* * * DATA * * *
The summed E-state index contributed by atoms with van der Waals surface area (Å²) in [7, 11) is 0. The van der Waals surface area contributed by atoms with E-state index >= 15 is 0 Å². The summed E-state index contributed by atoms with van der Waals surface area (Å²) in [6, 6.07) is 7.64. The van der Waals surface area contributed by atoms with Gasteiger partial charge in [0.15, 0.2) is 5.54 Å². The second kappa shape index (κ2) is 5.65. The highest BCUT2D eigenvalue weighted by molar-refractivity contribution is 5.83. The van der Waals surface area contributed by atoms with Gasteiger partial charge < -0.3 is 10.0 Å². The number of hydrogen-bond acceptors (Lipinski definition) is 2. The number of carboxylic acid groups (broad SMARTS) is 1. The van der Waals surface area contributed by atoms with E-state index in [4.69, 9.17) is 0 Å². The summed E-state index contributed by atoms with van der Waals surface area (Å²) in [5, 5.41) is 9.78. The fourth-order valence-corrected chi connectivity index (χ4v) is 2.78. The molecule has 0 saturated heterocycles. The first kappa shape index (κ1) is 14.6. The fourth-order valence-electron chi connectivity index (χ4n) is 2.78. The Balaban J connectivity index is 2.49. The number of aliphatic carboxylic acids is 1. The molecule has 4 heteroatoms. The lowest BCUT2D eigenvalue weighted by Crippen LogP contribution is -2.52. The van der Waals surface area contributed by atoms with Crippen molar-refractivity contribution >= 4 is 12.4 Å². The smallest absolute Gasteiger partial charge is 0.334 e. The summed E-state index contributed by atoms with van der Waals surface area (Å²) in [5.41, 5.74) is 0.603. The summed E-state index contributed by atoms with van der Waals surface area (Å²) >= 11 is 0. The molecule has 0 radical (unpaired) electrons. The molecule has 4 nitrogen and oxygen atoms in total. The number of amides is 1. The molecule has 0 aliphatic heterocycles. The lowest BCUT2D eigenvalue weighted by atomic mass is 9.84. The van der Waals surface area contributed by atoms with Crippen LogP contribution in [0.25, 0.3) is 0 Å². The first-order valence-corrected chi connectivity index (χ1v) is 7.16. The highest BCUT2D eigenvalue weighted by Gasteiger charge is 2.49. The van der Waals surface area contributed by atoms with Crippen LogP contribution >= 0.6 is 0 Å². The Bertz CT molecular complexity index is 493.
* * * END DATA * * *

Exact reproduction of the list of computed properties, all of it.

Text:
The summed E-state index contributed by atoms with van der Waals surface area (Å²) in [7, 11) is 0. The van der Waals surface area contributed by atoms with E-state index >= 15 is 0 Å². The summed E-state index contributed by atoms with van der Waals surface area (Å²) in [6, 6.07) is 7.64. The van der Waals surface area contributed by atoms with Gasteiger partial charge in [0.15, 0.2) is 5.54 Å². The second kappa shape index (κ2) is 5.65. The highest BCUT2D eigenvalue weighted by molar-refractivity contribution is 5.83. The van der Waals surface area contributed by atoms with Gasteiger partial charge < -0.3 is 10.0 Å². The number of hydrogen-bond acceptors (Lipinski definition) is 2. The number of carboxylic acid groups (broad SMARTS) is 1. The van der Waals surface area contributed by atoms with E-state index in [4.69, 9.17) is 0 Å². The summed E-state index contributed by atoms with van der Waals surface area (Å²) in [5, 5.41) is 9.78. The fourth-order valence-corrected chi connectivity index (χ4v) is 2.78. The molecule has 0 saturated heterocycles. The first kappa shape index (κ1) is 14.6. The fourth-order valence-electron chi connectivity index (χ4n) is 2.78. The Balaban J connectivity index is 2.49. The number of aliphatic carboxylic acids is 1. The molecule has 4 heteroatoms. The lowest BCUT2D eigenvalue weighted by Crippen LogP contribution is -2.52. The van der Waals surface area contributed by atoms with Crippen molar-refractivity contribution >= 4 is 12.4 Å². The smallest absolute Gasteiger partial charge is 0.334 e. The summed E-state index contributed by atoms with van der Waals surface area (Å²) in [5.41, 5.74) is 0.603. The summed E-state index contributed by atoms with van der Waals surface area (Å²) >= 11 is 0. The molecule has 0 radical (unpaired) electrons. The molecule has 4 nitrogen and oxygen atoms in total. The number of amides is 1. The molecule has 0 aliphatic heterocycles. The lowest BCUT2D eigenvalue weighted by atomic mass is 9.84. The van der Waals surface area contributed by atoms with Crippen LogP contribution in [0.25, 0.3) is 0 Å². The first-order valence-corrected chi connectivity index (χ1v) is 7.16. The highest BCUT2D eigenvalue weighted by Gasteiger charge is 2.49. The van der Waals surface area contributed by atoms with Crippen LogP contribution >= 0.6 is 0 Å². The Bertz CT molecular complexity index is 493.